Hillrider
Guest
Oh poor crybaby airline industry. The Feds prohibited them from imprisoning people on the tarmac, and they predicted it would be a disaster. Guess what: the appropriate measures were taken, cooperation were none existed was initiated, and people are significantly at lower risk for arguably hardly any cost. More of the same here. WHINING WHINING WHINING. Thankfully Congress made the FAA do something it should have done a long time ago (improving the qualifications, not necessarily through the increase in # of hours). Yes, supply and demand will lead to an increase in pay for a dwindling pool of qualified… Read more »
xjt pilot
Guest

The tarmac delay laws were not without repercussion. Before the law it may have taken you a few extra hours waiting for a delayed airplane, or you may have sat waiting to take off for a long time, but you got to where you were going. Now with the obscene fines imposed for a three hour tarmac delay airlines just cancel flights and dump hundreds of stranded passengers in the airport with a coupon for 10% off a hotel room.

Hillrider
Guest

Cancellation rates are LOWER now than before the no imprisonments rule.

Eric C
Guest
Your sentiment I understand, but your conclusions I feel are incorrect. We’re facing a loss of >3000 pilots/yr for retirement without that many coming to replace them. (Their replacements would consume >4.5 *million* flight training hours annually, pretty much an impossible number). With a shrinking roster of pilots their is no choice but to fly fewer flights, to fewer cities, in larger planes. You might think 1500 hours would improve safety, but its not likely. Has any accident or incident happened with someone with fewer hours? None that I am aware of. But here’s the wrinkle we’ll be facing now.… Read more »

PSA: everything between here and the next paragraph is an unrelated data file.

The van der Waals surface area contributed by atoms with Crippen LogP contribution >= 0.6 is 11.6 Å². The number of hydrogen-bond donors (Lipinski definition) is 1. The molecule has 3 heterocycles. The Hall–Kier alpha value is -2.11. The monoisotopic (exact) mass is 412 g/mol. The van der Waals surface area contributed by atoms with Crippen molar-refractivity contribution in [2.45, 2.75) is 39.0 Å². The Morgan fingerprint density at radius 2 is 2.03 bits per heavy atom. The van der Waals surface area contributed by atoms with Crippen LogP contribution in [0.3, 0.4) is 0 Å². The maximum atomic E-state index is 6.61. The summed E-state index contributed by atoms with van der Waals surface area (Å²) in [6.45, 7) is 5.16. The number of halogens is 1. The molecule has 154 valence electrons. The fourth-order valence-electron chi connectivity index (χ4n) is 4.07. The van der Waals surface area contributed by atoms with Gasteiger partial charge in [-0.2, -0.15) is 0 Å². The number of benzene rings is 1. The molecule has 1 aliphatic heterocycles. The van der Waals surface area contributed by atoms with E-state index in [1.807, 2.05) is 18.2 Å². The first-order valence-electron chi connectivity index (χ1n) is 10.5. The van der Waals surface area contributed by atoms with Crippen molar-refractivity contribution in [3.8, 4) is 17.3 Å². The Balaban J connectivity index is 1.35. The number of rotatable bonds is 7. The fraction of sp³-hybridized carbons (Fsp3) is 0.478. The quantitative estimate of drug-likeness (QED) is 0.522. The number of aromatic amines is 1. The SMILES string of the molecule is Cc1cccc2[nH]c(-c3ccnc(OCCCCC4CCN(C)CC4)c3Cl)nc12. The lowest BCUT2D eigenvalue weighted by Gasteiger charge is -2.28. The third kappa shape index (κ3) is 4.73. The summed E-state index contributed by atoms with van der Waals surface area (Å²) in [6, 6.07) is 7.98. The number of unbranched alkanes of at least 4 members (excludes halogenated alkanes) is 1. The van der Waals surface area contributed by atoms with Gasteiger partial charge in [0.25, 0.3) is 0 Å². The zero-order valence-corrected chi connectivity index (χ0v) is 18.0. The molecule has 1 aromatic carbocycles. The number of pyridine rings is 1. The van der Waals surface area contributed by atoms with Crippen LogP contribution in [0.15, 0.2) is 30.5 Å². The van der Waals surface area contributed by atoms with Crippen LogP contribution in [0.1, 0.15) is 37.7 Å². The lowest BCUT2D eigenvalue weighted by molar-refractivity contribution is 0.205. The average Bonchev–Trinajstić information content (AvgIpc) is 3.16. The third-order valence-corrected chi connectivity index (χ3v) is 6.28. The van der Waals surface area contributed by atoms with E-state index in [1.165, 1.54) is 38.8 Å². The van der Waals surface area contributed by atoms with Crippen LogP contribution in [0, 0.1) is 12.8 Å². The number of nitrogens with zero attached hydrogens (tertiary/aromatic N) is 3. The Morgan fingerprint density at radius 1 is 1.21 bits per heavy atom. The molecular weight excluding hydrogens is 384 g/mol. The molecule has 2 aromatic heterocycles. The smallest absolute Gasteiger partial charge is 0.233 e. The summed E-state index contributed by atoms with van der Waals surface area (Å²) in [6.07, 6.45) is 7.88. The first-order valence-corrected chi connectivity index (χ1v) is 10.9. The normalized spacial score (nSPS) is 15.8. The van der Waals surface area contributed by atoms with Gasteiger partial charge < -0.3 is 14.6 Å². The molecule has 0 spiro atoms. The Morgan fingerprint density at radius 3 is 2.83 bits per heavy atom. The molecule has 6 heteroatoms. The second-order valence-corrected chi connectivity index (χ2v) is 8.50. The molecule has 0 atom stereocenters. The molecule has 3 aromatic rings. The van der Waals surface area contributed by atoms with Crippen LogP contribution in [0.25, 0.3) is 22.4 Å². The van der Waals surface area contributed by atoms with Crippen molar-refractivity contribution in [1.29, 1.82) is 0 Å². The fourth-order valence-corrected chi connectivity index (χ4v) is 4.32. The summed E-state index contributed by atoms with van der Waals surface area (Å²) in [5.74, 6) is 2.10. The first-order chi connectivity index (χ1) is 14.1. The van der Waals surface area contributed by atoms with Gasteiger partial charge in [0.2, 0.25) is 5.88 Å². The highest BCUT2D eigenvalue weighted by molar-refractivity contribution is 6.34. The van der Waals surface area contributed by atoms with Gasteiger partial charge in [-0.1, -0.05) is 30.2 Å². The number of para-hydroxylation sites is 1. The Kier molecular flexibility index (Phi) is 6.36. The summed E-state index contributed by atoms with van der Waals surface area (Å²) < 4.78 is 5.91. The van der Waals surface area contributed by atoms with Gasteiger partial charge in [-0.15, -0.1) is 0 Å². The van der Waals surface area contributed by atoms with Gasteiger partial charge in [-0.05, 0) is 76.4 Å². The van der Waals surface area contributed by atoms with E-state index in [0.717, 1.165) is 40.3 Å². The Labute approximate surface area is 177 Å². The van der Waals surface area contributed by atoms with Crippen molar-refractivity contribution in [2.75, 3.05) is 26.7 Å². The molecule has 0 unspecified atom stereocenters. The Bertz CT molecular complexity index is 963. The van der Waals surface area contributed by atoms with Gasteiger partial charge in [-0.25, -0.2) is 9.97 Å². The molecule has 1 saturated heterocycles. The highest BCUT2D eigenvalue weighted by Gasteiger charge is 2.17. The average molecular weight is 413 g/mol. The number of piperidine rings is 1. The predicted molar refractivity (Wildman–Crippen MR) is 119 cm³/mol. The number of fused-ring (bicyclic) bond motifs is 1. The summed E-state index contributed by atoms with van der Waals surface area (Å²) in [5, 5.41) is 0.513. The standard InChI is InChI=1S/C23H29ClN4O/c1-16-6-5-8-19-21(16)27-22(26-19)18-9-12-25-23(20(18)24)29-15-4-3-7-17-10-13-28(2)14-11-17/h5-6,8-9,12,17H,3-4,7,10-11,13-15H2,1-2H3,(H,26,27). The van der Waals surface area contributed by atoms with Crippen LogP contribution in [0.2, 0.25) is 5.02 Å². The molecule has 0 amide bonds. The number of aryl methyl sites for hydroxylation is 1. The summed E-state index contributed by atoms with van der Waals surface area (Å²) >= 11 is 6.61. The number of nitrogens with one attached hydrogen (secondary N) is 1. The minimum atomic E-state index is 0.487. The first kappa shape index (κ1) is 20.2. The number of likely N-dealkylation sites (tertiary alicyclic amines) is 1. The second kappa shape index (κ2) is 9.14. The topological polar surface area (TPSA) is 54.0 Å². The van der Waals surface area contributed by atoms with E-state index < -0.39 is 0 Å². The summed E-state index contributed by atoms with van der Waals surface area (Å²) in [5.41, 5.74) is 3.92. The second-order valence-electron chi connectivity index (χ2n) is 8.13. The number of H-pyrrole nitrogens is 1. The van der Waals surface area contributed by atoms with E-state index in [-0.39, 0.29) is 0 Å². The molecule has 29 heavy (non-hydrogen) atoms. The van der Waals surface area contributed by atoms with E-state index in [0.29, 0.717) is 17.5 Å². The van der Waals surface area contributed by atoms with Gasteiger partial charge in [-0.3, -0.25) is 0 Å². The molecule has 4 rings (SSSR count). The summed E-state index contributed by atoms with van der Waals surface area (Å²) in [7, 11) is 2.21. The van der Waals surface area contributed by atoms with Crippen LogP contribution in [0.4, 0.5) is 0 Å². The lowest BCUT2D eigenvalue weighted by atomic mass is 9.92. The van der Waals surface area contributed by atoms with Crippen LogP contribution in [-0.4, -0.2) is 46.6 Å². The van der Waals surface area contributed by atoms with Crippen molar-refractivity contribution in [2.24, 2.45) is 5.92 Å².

Hillrider
Guest

Very good point about a reduction in supply potentially causing a degradation in quality. That presumes that airlines currently screened effectively for quality, and after reading the NTSB report of the Colgan accident (and a few others) I am not so sure.

Pilot
Guest
In response to Matt’s post, “Once a new commercial pilot with 250 hours passes his commercial checkride, let him be eligible to get hired on as a first officer candidate working at a regional airline, learning from the captains and building up jet time.” I couldn’t disagree with that statement any more. I understand your an aspiring pilot, but your lack of experience is exactly why you don’t understand what your saying. Yes, the captain does have more experience and should be mentoring fo’s to become captain one day. However, when everything is going to hell in a hand basket,… Read more »
Courtney
Guest
Chuck Yeager could never afford the $120,000 it would cost to buy flight time to get from 250 hours to 1,500 which doesn’t include the $30,000 in training he’d already spent. Chuck Yeager never would have been a pilot. That’s what you’re missing. The good pilots at 250 hours will not continue to be pilots. There’s no way to get to 1,500 hours because there are no jobs they’re eligible for until they get to 1,500 hours. It’s aviation’s greatest Catch 22, and nobody is catching on. There is bias everywhere. You can’t ask pilots with the time because they… Read more »
Scott
Guest